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(Not So) Stupid Questions 3: Private Access

December 17, 2004


(Not So) Stupid Questions

Private Access





Editor's note: Sometimes, the most interesting discussions begin when someone says, "This may be a stupid question, but ..." If the person asking the question has taken the time to think about the problem before asking, the question is often not stupid at all. Uncertainty points out an ambiguity in the specs, holes in the docs, or a search for how more experienced programmers might address a particular problem. From time to time, we will publish one of the "(Not So) Stupid Questions" we receive and invite our readers to answer the question in the feedback section. This one began in a different form as a suggestion from Vladimir V. Ostromensky. He sent us some sample code, somewhat like the code we present below, with a question about String equality. We have adapted and extended his initial question.

Remember that new people are joining the Java community all the time and may be looking for help from those with more experience. Also, those who began with Java as their first language can benefit from those coming to the community with experience in other languages. As always, answer the questions with kindness. You are also welcome to submit your questions to .

This may be a stupid question, but ... "Some uses of the private keyword don't make sense."

First thoughts:

To encapsulate a class, we are told to make all instance variables private. Even setters can violate encapsulation, so consider this example of an encapsulated class.

class Fraction {

  private int numerator;
  private int denominator;
 
  public Fraction(int numerator, int denominator) {
    this.numerator = numerator;
    this.denominator = denominator;
  }
 
  public int getNumerator(){
    return numerator;
  }
 
  public int getDenominator(){
    return denominator;
  }
 
  public Fraction multiply( Fraction x ){
    return new Fraction ( numerator * x.numerator,
                          denominator * x.denominator);
  }
 
  public Fraction divide( Fraction x) {
    return new Fraction ( numerator * x.denominator,
                          denominator * x.numerator);
  }
 
}

The public interface is a constructor and methods to multiply and divide Fractions. We can exercise the code like this:

class Exercisor {

  public static void main( String[] args) {
    Fraction f = new Fraction( 1, 3 );
    Fraction g = new Fraction( 2, 5 );
    Fraction quotient = f.divide(g);
    Fraction product = f.multiply(g);
   
    System.out.println("1/3 * 2/5 = " +
      product.getNumerator() + "/" +
      product.getDenominator());
     
    System.out.println("1/3 / 2/5 = " +
      quotient.getNumerator() + "/" +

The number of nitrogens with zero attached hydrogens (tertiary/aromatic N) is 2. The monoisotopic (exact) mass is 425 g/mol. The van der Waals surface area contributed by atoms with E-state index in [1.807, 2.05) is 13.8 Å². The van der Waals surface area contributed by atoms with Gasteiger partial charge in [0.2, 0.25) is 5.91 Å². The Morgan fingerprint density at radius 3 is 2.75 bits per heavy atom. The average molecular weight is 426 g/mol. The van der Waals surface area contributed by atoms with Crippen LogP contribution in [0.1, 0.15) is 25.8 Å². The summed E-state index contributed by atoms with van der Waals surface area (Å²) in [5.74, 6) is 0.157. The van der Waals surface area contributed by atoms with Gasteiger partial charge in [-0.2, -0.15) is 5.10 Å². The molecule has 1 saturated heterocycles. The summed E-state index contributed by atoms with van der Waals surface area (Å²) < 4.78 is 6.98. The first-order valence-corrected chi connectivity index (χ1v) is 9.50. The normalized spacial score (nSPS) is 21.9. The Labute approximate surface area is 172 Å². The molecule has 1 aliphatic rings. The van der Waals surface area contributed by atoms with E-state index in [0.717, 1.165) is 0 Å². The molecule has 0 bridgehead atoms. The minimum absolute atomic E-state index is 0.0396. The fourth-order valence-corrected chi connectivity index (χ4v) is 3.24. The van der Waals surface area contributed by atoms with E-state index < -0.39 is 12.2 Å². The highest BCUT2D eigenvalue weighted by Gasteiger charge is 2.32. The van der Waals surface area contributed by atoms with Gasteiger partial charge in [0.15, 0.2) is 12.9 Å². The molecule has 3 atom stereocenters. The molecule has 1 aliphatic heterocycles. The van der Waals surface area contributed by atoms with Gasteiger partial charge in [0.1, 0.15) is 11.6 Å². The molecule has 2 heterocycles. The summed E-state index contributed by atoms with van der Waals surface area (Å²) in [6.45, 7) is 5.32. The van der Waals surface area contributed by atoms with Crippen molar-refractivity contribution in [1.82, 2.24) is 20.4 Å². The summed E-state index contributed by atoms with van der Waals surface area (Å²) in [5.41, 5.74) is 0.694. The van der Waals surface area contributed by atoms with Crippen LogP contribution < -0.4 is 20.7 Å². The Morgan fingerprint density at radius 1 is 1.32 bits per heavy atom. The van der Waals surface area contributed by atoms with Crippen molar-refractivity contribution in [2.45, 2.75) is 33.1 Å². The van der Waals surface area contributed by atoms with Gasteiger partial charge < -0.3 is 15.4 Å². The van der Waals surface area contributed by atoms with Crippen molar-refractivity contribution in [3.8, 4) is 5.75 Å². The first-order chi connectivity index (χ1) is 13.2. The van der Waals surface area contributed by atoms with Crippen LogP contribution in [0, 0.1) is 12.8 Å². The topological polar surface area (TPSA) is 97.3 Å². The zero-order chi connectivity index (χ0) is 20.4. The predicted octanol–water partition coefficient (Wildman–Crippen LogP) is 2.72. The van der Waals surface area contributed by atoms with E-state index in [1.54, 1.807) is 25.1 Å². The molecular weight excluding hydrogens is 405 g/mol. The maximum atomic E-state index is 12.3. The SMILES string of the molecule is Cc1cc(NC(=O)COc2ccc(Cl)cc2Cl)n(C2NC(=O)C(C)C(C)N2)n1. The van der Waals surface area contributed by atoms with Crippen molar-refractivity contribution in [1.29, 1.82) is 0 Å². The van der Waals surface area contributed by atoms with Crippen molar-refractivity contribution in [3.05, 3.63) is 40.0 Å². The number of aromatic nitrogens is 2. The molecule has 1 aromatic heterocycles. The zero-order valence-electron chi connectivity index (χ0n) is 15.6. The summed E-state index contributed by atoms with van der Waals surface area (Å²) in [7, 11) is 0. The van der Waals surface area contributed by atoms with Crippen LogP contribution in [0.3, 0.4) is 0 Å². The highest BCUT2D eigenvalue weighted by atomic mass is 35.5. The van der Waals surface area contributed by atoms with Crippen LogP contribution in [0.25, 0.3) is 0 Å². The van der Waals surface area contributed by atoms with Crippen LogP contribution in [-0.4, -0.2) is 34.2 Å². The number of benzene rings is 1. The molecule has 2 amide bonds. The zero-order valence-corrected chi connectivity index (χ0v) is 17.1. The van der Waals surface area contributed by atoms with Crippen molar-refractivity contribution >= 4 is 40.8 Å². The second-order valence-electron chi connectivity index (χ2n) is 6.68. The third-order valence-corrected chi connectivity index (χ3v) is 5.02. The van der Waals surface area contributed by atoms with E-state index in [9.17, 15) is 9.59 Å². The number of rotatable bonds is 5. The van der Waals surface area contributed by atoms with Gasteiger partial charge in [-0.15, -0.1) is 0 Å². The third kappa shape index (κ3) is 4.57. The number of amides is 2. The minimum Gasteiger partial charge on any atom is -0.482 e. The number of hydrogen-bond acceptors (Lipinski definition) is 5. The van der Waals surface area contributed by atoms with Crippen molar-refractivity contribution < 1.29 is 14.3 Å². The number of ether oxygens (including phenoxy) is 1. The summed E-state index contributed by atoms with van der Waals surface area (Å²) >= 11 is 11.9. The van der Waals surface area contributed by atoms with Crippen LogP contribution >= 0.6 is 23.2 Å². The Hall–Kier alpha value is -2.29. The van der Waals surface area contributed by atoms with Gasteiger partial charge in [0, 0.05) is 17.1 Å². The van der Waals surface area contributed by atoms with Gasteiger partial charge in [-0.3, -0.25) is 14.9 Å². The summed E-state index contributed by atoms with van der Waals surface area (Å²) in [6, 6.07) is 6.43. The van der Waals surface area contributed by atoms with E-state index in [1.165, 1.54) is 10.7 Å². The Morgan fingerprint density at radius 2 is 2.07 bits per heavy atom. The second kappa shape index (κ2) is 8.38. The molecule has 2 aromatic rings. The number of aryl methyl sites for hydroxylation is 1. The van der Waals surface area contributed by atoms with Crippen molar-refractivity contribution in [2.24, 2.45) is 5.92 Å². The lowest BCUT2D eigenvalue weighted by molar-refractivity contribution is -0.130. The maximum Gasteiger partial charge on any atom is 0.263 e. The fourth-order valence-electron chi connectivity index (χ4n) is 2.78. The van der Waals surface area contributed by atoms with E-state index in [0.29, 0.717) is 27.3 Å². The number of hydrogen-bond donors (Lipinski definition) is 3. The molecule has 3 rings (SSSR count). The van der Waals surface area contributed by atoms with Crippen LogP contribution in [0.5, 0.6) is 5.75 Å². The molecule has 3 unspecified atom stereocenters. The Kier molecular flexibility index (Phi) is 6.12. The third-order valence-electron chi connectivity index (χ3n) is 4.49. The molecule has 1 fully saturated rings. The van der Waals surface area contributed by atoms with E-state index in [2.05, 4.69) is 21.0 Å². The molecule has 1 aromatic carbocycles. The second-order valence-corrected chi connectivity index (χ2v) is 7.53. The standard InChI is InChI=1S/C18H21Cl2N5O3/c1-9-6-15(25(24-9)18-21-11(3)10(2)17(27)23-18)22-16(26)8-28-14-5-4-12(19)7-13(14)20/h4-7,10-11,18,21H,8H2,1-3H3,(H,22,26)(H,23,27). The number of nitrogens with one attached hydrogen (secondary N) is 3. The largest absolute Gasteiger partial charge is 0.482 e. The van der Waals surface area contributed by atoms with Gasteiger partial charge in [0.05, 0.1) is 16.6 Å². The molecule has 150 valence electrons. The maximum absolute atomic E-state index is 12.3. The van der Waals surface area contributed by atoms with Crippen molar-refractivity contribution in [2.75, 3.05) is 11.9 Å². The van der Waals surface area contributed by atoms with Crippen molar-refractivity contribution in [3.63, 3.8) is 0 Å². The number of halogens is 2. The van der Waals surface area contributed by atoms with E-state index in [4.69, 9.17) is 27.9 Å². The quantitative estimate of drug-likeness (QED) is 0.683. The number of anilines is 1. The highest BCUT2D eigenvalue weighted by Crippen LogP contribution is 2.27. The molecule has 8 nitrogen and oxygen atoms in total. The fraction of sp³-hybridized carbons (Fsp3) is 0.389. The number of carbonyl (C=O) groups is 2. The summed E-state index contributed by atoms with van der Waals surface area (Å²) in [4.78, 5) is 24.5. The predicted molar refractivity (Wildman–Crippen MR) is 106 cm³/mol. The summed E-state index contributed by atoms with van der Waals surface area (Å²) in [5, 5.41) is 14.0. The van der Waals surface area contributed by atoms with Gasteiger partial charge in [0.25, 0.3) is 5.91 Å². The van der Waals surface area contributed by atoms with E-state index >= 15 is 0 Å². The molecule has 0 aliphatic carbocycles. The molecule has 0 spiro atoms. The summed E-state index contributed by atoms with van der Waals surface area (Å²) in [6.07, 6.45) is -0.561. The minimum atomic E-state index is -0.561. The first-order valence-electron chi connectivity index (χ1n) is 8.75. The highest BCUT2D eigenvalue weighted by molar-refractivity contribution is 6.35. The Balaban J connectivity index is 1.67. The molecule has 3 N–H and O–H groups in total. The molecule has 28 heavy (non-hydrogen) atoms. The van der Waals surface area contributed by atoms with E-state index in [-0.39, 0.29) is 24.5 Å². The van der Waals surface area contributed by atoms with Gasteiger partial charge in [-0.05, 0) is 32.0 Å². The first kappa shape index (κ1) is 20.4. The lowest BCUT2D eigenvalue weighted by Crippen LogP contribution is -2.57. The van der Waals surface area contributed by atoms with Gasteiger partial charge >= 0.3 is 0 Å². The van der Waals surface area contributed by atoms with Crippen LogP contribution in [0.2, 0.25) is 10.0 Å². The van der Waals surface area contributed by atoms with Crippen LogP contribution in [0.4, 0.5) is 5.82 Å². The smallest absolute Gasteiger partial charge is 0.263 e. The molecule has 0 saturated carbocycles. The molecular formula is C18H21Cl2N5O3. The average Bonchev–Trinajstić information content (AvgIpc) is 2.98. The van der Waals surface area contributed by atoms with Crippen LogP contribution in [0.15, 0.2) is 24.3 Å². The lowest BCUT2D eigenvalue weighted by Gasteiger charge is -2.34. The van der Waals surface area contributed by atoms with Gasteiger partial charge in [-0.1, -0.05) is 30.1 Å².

quotient.getDenominator());
  }
}

In J2SE 5.0, you can easily change the type of numerator and denominator from ints to Integers and the code will still compile and run. This is the mark of a well encapsulated class - isn't it? Note that we need to use getNumerator() and getDenominator() from Exercisor, but that we can directly access the numerator and denominator from within Fraction.

In other words: objects can see the private variables and methods of an object of the same type. The private keyword is class-private, not object-private.

Note that to divide fractions, we invert the second fraction and multiply. If we change the implementation of Fraction, we can introduce a side effect that can introduce mistakes for client classes.

class Fraction {

  private int numerator;
  private int denominator;
 
  Fraction(int numerator, int denominator) {
    this.numerator = numerator;
    this.denominator = denominator;
  }
 
  public int getNumerator(){
    return numerator;
  }
 
  public int getDenominator(){
    return denominator;
  }
 
  public Fraction multiply( Fraction x ){
    return new Fraction ( numerator * x.numerator,
                          denominator * x.denominator);
  }
 
  public Fraction divide( Fraction x) {
    int temp = x.numerator;
    x.numerator = x.denominator;
    x.denominator = temp;
    return multiply(x);
  }

 
 
}

Now Exercisor returns 5/6 for both the product and the quotient, because the divide() method is permitted to swap the argument's numerator and denominator fields, even though these have private access. The result is that the second fraction is replaced with its reciprocal.

This brings me to three questions:

1. When do I want to use private?

2. What are the recommendations for using the other keywords? and

3. Is there be a way of enforcing object privacy? Should I even be worrying about this?

(Not So) Stupid Questions is where we feature the questions you want to ask, but aren't sure how.

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